HARRISON COUNTY, MS (WLOX) - A product used by the military to stop bullets, might prevent the sand beach from blowing onto Highway 90. The company that markets that product is using it to build a reinforced sand dune.
An extremely durable fabric called "fiber web" is the product. It forms the core of an artificial sand dune which could stop all that sand from blowing off the beach.
"Right now, we're making 15 meter long barriers," said Scott Brown, with the Atlanta-based company Energy by Design. He's building a 160 foot long, 40 foot wide sand dune just west of Courthouse Road.
Brown got permission from Harrison County and the Army Corps of Engineers to build this demonstration dune. "Our pilot program is to establish dunes that are three, four feet high. We'll vegetate them with native grasses which will enable the sand to be trapped on the beach, versus Highway 90," he explained, "If we can keep the sand on the beach, and not let it migrate to the highway, then it's a great benefit to the county."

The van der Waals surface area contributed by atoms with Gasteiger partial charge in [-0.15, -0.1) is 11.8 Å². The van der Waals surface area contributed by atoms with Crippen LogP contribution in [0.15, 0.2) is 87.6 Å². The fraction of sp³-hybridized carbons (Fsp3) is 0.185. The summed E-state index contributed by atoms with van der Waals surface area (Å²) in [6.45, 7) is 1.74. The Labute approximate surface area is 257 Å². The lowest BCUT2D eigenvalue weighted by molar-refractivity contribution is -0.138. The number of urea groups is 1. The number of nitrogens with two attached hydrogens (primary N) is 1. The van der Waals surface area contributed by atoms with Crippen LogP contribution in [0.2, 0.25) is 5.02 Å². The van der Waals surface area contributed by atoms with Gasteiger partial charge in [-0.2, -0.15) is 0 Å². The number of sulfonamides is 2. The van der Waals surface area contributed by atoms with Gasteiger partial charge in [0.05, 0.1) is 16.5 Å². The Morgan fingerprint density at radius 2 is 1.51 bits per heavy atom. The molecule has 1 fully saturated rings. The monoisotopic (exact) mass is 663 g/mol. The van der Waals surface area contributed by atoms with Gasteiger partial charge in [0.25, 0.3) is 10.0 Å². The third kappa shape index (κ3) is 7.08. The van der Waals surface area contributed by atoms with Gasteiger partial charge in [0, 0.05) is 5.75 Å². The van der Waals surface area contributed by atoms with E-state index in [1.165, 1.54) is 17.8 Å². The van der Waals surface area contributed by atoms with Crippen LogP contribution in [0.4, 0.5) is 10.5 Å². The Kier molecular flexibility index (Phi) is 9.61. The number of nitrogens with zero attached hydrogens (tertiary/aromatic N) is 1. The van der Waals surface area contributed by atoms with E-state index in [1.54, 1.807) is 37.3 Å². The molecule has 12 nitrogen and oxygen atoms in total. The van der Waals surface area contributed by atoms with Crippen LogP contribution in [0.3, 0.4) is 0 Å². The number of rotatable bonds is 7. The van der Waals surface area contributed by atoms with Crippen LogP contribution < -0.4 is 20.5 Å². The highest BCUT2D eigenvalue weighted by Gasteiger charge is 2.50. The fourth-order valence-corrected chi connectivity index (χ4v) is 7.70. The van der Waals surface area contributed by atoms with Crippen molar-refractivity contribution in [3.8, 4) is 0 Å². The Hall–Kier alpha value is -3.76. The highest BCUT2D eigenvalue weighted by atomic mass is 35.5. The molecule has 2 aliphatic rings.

At the heart of this dune building project is a geo-textile product that looks a bit like the house wrap that contractors use for home building.
It is the special, tough fabric that makes this process so much different. Instead of just piling up sand and then planting some grasses to build a dune, this dune is strengthened with a series of fabric enclosed cores, providing strength and stability.
Brown says the military uses this fabric for the walls of forward-operating bases. "We can take a thousand feet of wall with all the interior walls and put it in a 20 foot container and ship it overseas," he said.
These dunes certainly don't need to stop bullets, but the fabric cores are designed to help them withstand the strongest of storms.
"Assists in the control of the dune. It gives it a core, gives it a base. So that the dune doesn't migrate on you. The sand beach authority can maintain the dune in a given spot, because it has a core to work with," said Brown.
He will be showing off his demonstration dune on Wednesday.
That's when county leaders, along with representatives from the DMR and Army Corps are expected to check out this geo-textile design.